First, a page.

You may be thinking about setting up your own house sitting business and wondering if it is going to be a viable business and one that is right for you to run. There may be more day-to-day activities and official requirements involved in this than you think, so lets take a closer look at setting yourself up with a house sitting business and why it could be a great idea.
What is house sitting?
Just like when you worked as a teen offering a baby-sitting service to family and friends, you can offer your services to take care of people’s houses while the owners are away from home.
House sitting usually involves taking care of customers homes while they are away for extended periods on business, have decided to travel for a year, or for a short time while they are away from home on holiday.
You may be able to offer house sitting to people who have more than one property and that have a vacant house sitting empty for long period of time. This could be while the house is on the market awaiting to be sold, or a property that has been sold, but it could be a few weeks or months before the new owners can move in.
The benefits of using a house sitting service
Home owners can benefit greatly from hiring a house sitter. For example, if they plan to be away from home for a lengthy period, but they need someone to take care of their property and other things such as pets or plants that cannot travel with them.
There is always a worry about leaving your property unattended for a period of time. Having a house sitter come in and take care of your home can be very reassuring while you are away. A house sitter can help to keep the place looking occupied to ward off burglars or vandals.
Should a home owner have pets such as fish, birds, rabbits, guinea pigs, etc. or cats and dogs that they don’t want to put into kennels, then a house sitter can help take care of them.
Is this business right for me?
Looking after a customers house is quite a responsibility. Not only will you be responsible for keeping their property safe and secure, but you will need to be able to deal with any emergencies that may occur while the owner is away. This could involve dealing with burst pipes, floods, fires, break-ins and criminal damage.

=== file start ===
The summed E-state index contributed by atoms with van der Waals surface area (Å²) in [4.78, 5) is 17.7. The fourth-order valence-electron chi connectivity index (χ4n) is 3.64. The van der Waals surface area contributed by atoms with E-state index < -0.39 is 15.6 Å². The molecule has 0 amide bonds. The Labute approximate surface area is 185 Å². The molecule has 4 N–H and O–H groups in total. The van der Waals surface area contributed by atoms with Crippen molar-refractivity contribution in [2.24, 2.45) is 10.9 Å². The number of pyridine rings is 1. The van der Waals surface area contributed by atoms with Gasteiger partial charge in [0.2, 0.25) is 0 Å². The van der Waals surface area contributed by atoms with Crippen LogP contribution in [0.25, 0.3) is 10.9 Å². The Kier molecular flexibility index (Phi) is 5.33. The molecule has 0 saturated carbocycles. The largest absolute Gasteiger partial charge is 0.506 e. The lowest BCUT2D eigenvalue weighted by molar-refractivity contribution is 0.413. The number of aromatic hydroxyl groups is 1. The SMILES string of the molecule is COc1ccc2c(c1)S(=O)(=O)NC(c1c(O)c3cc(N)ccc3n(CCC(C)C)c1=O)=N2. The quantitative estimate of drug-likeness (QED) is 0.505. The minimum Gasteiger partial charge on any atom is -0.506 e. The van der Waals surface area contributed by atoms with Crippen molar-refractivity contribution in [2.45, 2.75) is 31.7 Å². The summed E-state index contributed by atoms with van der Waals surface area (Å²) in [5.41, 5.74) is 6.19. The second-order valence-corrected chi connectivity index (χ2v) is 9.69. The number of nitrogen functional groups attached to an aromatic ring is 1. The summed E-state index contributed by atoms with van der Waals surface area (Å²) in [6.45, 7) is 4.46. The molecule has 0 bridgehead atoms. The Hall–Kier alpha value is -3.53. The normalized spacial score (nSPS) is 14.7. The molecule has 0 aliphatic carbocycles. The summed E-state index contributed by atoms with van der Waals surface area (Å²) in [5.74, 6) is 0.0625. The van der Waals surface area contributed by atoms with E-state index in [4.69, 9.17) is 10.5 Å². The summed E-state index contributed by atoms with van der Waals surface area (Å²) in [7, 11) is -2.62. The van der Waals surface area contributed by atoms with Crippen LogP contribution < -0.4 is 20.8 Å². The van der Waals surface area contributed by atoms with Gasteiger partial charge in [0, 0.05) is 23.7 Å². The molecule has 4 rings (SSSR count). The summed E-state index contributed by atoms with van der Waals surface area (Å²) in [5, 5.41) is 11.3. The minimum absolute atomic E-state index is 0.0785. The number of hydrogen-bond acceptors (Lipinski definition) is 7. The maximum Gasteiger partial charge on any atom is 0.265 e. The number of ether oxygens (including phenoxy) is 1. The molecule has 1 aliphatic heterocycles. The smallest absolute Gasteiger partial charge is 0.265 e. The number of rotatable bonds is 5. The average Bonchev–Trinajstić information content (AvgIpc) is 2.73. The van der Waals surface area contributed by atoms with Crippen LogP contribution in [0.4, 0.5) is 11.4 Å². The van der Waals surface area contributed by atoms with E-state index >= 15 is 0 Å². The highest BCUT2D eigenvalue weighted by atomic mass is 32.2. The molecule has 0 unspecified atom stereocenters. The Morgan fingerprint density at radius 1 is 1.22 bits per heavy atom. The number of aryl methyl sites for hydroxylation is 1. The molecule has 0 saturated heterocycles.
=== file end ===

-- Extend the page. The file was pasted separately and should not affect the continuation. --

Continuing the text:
If you can keep a cool and organised head in a crisis, and know who to call in an emergency, then you should be fine to run a house sitting business.
You should also be pet-friendly and be able to take care of a wide variety of different pets from tanks of lizards or creepy crawlies to four legged furry friends.
You will also need to have very good organisational skills, especially if you are juggling with more than one client at a time.
House sitting does take up a lot of your time, so you should be prepared to treat this as your full-time job. House sitting as a sideline to a regular job will mean that you will be spending a lot of hours out at work rather than taking care of a house. This may not be an ideal sideline if you work long hours in another job or spend a lot of time commuting to and from another job.
What is an average house sitting day like?
This will very much depend on your customer and what they require of you. It may be simply taking care of an empty flat or apartment and watering a few plants. It could mean looking after a house with pets and keeping the gardens tidy.
Your duties could include any of the following requirements:
Who should I market my services to?
Depending on how much time you have on your hands and any other responsibilities you have, you should be targeting customers that need your services when you are available. There may be customers who simply need you to visit for an hour or so per day to take in the mail and check around the property. They may want you to keep the garden tidy and to ensure that their property isn’t standing empty for too long, making it a target for burglars.
You could take on a few clients who travel regularly for work and are away for a short time each week. You could be there to simply drop in for an hour per day before moving on to your next customer who requires the same service.
If you prefer a longer, live-in set up, then look for customers who may split their time between two properties where they could take a whole summer in one property and spend the winter in another. You could spend your whole summer living in their home and even take on a couple of short drop-in local clients at the same time to top up your profits.